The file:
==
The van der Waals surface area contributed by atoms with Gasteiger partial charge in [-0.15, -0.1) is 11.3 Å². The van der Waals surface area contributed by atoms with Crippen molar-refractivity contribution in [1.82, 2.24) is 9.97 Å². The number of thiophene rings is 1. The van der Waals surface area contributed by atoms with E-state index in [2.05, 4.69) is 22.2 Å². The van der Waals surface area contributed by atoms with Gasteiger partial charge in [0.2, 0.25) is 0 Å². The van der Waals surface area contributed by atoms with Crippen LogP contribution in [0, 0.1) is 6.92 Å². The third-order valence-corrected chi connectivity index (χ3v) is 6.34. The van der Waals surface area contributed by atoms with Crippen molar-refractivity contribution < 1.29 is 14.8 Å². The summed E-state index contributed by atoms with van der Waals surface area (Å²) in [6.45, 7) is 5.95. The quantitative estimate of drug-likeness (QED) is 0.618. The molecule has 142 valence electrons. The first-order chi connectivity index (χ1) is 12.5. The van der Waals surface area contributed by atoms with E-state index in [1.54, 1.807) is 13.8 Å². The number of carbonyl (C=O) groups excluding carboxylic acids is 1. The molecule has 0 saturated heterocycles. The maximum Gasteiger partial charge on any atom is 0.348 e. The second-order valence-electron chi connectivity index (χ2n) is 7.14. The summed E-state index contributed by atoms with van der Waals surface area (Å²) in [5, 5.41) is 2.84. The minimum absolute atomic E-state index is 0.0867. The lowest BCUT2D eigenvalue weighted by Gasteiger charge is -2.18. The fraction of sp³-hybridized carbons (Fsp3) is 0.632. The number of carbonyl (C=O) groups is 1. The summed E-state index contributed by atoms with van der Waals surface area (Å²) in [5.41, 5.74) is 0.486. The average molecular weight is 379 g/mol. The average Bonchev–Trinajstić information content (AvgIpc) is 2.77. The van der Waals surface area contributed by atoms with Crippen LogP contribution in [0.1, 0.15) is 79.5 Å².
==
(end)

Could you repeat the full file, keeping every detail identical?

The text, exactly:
The van der Waals surface area contributed by atoms with Gasteiger partial charge in [-0.15, -0.1) is 11.3 Å². The van der Waals surface area contributed by atoms with Crippen molar-refractivity contribution in [1.82, 2.24) is 9.97 Å². The number of thiophene rings is 1. The van der Waals surface area contributed by atoms with E-state index in [2.05, 4.69) is 22.2 Å². The van der Waals surface area contributed by atoms with Gasteiger partial charge in [0.2, 0.25) is 0 Å². The van der Waals surface area contributed by atoms with Crippen LogP contribution in [0, 0.1) is 6.92 Å². The third-order valence-corrected chi connectivity index (χ3v) is 6.34. The van der Waals surface area contributed by atoms with Crippen molar-refractivity contribution < 1.29 is 14.8 Å². The summed E-state index contributed by atoms with van der Waals surface area (Å²) in [6.45, 7) is 5.95. The quantitative estimate of drug-likeness (QED) is 0.618. The molecule has 142 valence electrons. The first-order chi connectivity index (χ1) is 12.5. The van der Waals surface area contributed by atoms with E-state index in [1.54, 1.807) is 13.8 Å². The number of carbonyl (C=O) groups excluding carboxylic acids is 1. The molecule has 0 saturated heterocycles. The maximum Gasteiger partial charge on any atom is 0.348 e. The second-order valence-electron chi connectivity index (χ2n) is 7.14. The summed E-state index contributed by atoms with van der Waals surface area (Å²) in [5, 5.41) is 2.84. The minimum absolute atomic E-state index is 0.0867. The lowest BCUT2D eigenvalue weighted by Gasteiger charge is -2.18. The fraction of sp³-hybridized carbons (Fsp3) is 0.632. The number of carbonyl (C=O) groups is 1. The summed E-state index contributed by atoms with van der Waals surface area (Å²) in [5.41, 5.74) is 0.486. The average molecular weight is 379 g/mol. The average Bonchev–Trinajstić information content (AvgIpc) is 2.77. The van der Waals surface area contributed by atoms with Crippen LogP contribution in [0.1, 0.15) is 79.5 Å².